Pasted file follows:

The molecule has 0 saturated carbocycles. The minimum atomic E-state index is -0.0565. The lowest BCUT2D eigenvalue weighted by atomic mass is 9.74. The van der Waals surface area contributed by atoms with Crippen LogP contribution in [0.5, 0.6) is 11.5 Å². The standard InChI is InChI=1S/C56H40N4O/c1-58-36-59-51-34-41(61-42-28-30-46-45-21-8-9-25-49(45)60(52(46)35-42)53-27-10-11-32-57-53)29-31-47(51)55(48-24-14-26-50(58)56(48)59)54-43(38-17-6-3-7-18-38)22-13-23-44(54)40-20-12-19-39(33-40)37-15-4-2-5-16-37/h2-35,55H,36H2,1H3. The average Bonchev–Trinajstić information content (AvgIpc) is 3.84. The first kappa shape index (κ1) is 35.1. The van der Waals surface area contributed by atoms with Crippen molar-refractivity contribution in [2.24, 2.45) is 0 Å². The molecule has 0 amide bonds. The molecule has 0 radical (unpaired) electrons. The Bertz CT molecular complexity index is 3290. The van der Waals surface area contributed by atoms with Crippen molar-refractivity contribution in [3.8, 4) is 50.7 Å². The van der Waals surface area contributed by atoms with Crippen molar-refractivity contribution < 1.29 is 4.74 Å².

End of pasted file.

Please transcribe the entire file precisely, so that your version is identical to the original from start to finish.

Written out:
The molecule has 0 saturated carbocycles. The minimum atomic E-state index is -0.0565. The lowest BCUT2D eigenvalue weighted by atomic mass is 9.74. The van der Waals surface area contributed by atoms with Crippen LogP contribution in [0.5, 0.6) is 11.5 Å². The standard InChI is InChI=1S/C56H40N4O/c1-58-36-59-51-34-41(61-42-28-30-46-45-21-8-9-25-49(45)60(52(46)35-42)53-27-10-11-32-57-53)29-31-47(51)55(48-24-14-26-50(58)56(48)59)54-43(38-17-6-3-7-18-38)22-13-23-44(54)40-20-12-19-39(33-40)37-15-4-2-5-16-37/h2-35,55H,36H2,1H3. The average Bonchev–Trinajstić information content (AvgIpc) is 3.84. The first kappa shape index (κ1) is 35.1. The van der Waals surface area contributed by atoms with Crippen molar-refractivity contribution in [2.24, 2.45) is 0 Å². The molecule has 0 amide bonds. The molecule has 0 radical (unpaired) electrons. The Bertz CT molecular complexity index is 3290. The van der Waals surface area contributed by atoms with Crippen molar-refractivity contribution in [3.8, 4) is 50.7 Å². The van der Waals surface area contributed by atoms with Crippen molar-refractivity contribution < 1.29 is 4.74 Å².